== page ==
What’s the difference between trust and faith?
Trust requires relationship.
Many organizations espouse the value of trust. But underlying this expectation of trust, what many leaders actually desire is for their followers to have faith.
Faith does not require relationship. You can put your faith on tangibles like credentials, experience, and references. Upon entering into a relationship there is an act of faith that the other is trustworthy based on their reputation. This act of faith in another’s trustworthiness can develop into real trust over time. Trust demands that a leader’s actions are consistent with his words. Trust demands that a leader acknowledges her mistakes and gives credit where credit is due.
A leader that demands trust from subordinates doesn’t really have an understanding of what trust is. Rather than trust, what this leader actually wants is for their team to continue to have faith. To have faith in their good intentions and to overlook the reality of the way they are showing up.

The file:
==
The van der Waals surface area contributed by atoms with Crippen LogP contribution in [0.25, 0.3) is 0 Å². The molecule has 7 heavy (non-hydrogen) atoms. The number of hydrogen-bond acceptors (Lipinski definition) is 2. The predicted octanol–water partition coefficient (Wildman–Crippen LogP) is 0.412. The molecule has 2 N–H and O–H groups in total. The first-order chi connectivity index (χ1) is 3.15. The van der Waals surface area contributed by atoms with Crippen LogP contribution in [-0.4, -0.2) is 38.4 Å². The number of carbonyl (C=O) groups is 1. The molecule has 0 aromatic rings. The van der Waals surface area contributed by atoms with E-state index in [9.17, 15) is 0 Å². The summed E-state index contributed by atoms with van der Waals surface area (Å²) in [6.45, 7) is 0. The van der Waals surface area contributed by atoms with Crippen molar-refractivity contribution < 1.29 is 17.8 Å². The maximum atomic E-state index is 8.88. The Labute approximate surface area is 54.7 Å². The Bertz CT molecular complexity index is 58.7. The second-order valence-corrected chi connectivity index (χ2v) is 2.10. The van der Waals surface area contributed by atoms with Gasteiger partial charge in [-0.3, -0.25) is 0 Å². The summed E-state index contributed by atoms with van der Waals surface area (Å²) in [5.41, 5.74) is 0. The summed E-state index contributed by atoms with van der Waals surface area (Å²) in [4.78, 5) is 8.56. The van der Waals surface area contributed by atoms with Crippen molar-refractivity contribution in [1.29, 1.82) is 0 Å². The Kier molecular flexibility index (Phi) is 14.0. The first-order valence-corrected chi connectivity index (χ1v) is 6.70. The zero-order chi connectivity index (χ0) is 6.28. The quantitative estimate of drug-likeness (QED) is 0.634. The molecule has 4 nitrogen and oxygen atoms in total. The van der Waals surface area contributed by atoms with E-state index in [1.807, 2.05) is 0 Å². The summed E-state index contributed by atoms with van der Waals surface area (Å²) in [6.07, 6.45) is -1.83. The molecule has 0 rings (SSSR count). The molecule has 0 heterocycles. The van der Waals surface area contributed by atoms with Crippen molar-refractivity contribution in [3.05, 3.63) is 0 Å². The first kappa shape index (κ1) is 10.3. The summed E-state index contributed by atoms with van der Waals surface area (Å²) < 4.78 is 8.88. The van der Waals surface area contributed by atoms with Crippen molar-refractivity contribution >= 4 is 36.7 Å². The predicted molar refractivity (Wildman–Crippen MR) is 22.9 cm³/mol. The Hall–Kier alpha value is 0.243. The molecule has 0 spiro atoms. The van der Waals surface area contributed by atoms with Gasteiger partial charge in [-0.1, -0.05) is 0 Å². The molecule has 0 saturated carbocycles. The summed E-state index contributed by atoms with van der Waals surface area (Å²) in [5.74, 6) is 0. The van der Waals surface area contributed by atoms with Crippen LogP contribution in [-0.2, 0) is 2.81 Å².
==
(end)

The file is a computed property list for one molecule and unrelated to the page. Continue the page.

A leader that mixes up trust with faith is unable to acknowledge mistakes and unable to give away credit. For the very act of acknowledging a mistake may tarnish their reputation and erode others’ ability to
trust have faith in them. To this leader, giving away credit only serves to bolster a team members’ trustworthiness and does nothing to advance their own.
Organizations can enhance trust by removing it from their list of values and instead place the value on relationships. This is a sign of a more mature organization, one that understands that trust is an outcome of living out your values. If this blog post is hitting a chord with you and you are ready to place increased value on your relationships and you are motivated to enhance the requisite skill, Let’s Chat.
Trust me, I can’t help you. But I know a way of thinking that can.